I received was asked what the maximum number of VMkernel interfaces per ESXi host was. Off the top of my head I was not aware of one so I consulted the vSphere 5.1 Configuration Maximums guide. The guide did list any VMkernel maximums.
So is the answer unlimited?
Well, to create a vmknic you must create a portgroup. For example, in ESXi 5.1 you can run the following commands:
esxcli network vswitch standard portgroup add -p <pgName> -v <vSwitchName> esxcli network ip interface add -i vmk<0-255> -p <pgName>
Per the vSphere 5.1 Configuration Maximums guide you can have:
- A maximum of 256 portgroups per standard switch. This means you should be able to create up to 256 vmknics per standard switch.
- A maximum of 256 ephemeral port groups per vCenter (not recommended per http://kb.vmware.com/kb/1022312). This means you should be able to create up to 256 vmknics per host.
- A maximum of 10,000 static portgroups per distributed switch. However, per esxcli it appears you are only allowed up to 256 vmknics (see comments after -i flag below) per host.
~ # uname -a VMkernel esx01.local 5.1.0 #1 SMP Release build-799733 Aug 1 2012 20:03:00 x86_64 GNU/Linux ~ # esxcli network ip interface add -h Error: Invalid option -h Usage: esxcli network ip interface add [cmd options] Description: add Add a new VMkernel network interface. Cmd options: -P|--dvport-id=<str> DVPort ID of the connection point. This requires --dvs-name to be given in the same command -s|--dvs-name=<str> DVSwitch name of the connection point. This requires --dvport-id to be given in the same command -i|--interface-name=<str> The name of the VMkernel network interface to create. This name must be in the form vmkX, where X is a number 0-255 -M|--mac-address=<str> Set the MAC address for the newly created VMkernel network interface. -m|--mtu=<long> Set the MTU setting for a given VMkernel network interface on creation -p|--portgroup-name=<str> The name of the vswitch port group to add this VMkernel network interface to.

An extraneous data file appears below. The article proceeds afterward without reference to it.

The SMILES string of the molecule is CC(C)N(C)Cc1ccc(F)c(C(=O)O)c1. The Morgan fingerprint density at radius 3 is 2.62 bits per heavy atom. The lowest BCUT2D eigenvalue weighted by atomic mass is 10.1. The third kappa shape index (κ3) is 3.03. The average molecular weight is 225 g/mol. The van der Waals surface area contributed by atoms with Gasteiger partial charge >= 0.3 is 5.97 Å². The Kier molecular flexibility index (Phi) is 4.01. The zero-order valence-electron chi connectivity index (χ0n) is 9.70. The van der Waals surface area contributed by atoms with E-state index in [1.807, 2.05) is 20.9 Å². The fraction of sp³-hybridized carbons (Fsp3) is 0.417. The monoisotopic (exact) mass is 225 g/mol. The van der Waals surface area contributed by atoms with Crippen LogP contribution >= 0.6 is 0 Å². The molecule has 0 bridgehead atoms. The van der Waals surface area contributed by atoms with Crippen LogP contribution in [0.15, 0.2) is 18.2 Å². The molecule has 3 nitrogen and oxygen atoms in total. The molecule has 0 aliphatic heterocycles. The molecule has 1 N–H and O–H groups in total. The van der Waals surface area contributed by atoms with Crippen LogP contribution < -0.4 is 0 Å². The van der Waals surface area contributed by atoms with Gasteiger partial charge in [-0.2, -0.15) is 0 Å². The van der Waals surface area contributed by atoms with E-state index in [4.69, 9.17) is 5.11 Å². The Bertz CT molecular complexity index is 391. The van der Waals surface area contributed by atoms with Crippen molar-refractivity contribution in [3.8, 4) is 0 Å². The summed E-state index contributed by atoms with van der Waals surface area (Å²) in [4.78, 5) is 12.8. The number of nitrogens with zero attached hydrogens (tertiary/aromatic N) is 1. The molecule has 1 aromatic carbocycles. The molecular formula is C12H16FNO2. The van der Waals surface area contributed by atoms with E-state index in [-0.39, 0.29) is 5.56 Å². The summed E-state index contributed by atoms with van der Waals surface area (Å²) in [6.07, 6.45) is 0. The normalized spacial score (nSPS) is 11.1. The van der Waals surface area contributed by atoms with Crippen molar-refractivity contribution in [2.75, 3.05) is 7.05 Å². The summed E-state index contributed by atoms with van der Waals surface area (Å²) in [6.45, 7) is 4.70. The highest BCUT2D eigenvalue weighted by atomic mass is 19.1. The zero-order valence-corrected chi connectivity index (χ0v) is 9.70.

I tested on an ESXi 5.1 host using the standard switch and I was only able to make it to 125 vmknics before running into an “Out of resources” errors:
~ # for n in $(seq 256); do echo $n; esxcli network vswitch standard portgroup add -p vmk$n -v vSwitch0; esxcli network ip interface add -i vmk$n -p vmk$n; done 1 2 3 ... 124 125 Error performing operation: Sysinfo error on operation returned status : Out of resources. Please see the VMkernel log for detailed error information 126 Error performing operation: Sysinfo error on operation returned status : Out of resources. Please see the VMkernel log for detailed error information ...
Looking at /var/log/vmkwarning.log I saw:
~ # tail -n 2 /var/log/vmkwarning.log 2013-03-05T15:05:44.637Z cpu6:8660)WARNING: Tcpip_Vmk: 851: Could not open a port to vmk126: Out of resources 2013-03-05T15:05:44.637Z cpu6:8660)WARNING: Tcpip_Vmk: 788: Unable to attach vmk125 to vmk127 [error = 0xbad0017]
The error code returns:
~ # vmkerrcode -l | grep 0017 VMK_NO_RESOURCES 195887127 0xbad0017 ENOMEM Out of resources
Next, I ran the same test on the distributed switch and made it to over 256 vmknics without issue. Does this mean that the distributed switch can have more VMkernel interfaces than the standard switch? Not so fast! I was almost thrown off by this as well until I remembered the default number of ports configured on a vSwitch is 128 (http://kb.vmware.com/kb/1008040). Upon increasing the number of ports on the standard switch and rebooting the host, repeating the test resulted in the same results as the distributed switch.
So back to the original question, what is the maximum number of VMkernel interfaces per ESXi host? The answer from a VMkernel perspective is unlimited. The real limits are those imposed in the vSphere 5.1 Configuration Maximums guide being:
- 256 port groups per standard switch (if applicable)
- 1050 active ports per host (VDS and VSS)
In both cases, I believe the limits specified are “soft” support maximums and not “hard” enforced maximums. At the end of the day, I cannot think of any reason why you would need more than a dozen VMkernel interfaces so all you need to know is that you should not hit any known limit.
© 2013, Steve Flanders. All rights reserved.